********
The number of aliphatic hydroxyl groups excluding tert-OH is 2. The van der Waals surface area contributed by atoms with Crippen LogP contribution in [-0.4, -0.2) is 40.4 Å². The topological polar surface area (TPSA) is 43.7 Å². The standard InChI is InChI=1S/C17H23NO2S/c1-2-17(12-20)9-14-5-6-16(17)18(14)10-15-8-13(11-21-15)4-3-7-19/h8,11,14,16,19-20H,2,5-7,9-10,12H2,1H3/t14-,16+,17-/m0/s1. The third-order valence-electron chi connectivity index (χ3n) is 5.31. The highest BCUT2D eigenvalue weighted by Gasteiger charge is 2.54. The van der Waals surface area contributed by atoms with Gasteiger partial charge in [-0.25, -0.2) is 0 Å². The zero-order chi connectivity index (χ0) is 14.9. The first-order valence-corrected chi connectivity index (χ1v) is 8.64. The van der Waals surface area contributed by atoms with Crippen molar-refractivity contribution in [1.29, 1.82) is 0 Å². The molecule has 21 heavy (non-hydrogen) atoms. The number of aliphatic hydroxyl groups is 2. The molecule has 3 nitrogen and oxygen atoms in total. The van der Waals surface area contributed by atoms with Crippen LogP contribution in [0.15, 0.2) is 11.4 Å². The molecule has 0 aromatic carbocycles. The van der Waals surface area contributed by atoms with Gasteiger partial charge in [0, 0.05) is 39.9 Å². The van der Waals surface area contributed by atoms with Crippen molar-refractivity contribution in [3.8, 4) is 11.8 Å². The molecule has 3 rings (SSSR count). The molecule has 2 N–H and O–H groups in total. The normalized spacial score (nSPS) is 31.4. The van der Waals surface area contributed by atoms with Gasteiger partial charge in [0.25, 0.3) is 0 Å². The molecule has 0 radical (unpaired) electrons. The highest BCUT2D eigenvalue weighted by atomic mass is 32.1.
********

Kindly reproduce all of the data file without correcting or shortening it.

The number of aliphatic hydroxyl groups excluding tert-OH is 2. The van der Waals surface area contributed by atoms with Crippen LogP contribution in [-0.4, -0.2) is 40.4 Å². The topological polar surface area (TPSA) is 43.7 Å². The standard InChI is InChI=1S/C17H23NO2S/c1-2-17(12-20)9-14-5-6-16(17)18(14)10-15-8-13(11-21-15)4-3-7-19/h8,11,14,16,19-20H,2,5-7,9-10,12H2,1H3/t14-,16+,17-/m0/s1. The third-order valence-electron chi connectivity index (χ3n) is 5.31. The highest BCUT2D eigenvalue weighted by Gasteiger charge is 2.54. The van der Waals surface area contributed by atoms with Gasteiger partial charge in [-0.25, -0.2) is 0 Å². The zero-order chi connectivity index (χ0) is 14.9. The first-order valence-corrected chi connectivity index (χ1v) is 8.64. The van der Waals surface area contributed by atoms with Crippen molar-refractivity contribution in [1.29, 1.82) is 0 Å². The molecule has 21 heavy (non-hydrogen) atoms. The number of aliphatic hydroxyl groups is 2. The molecule has 3 nitrogen and oxygen atoms in total. The van der Waals surface area contributed by atoms with Crippen LogP contribution in [0.15, 0.2) is 11.4 Å². The molecule has 0 aromatic carbocycles. The van der Waals surface area contributed by atoms with Gasteiger partial charge in [0, 0.05) is 39.9 Å². The van der Waals surface area contributed by atoms with Crippen molar-refractivity contribution in [3.8, 4) is 11.8 Å². The molecule has 3 rings (SSSR count). The molecule has 2 N–H and O–H groups in total. The normalized spacial score (nSPS) is 31.4. The van der Waals surface area contributed by atoms with Gasteiger partial charge in [0.25, 0.3) is 0 Å². The molecule has 0 radical (unpaired) electrons. The highest BCUT2D eigenvalue weighted by atomic mass is 32.1.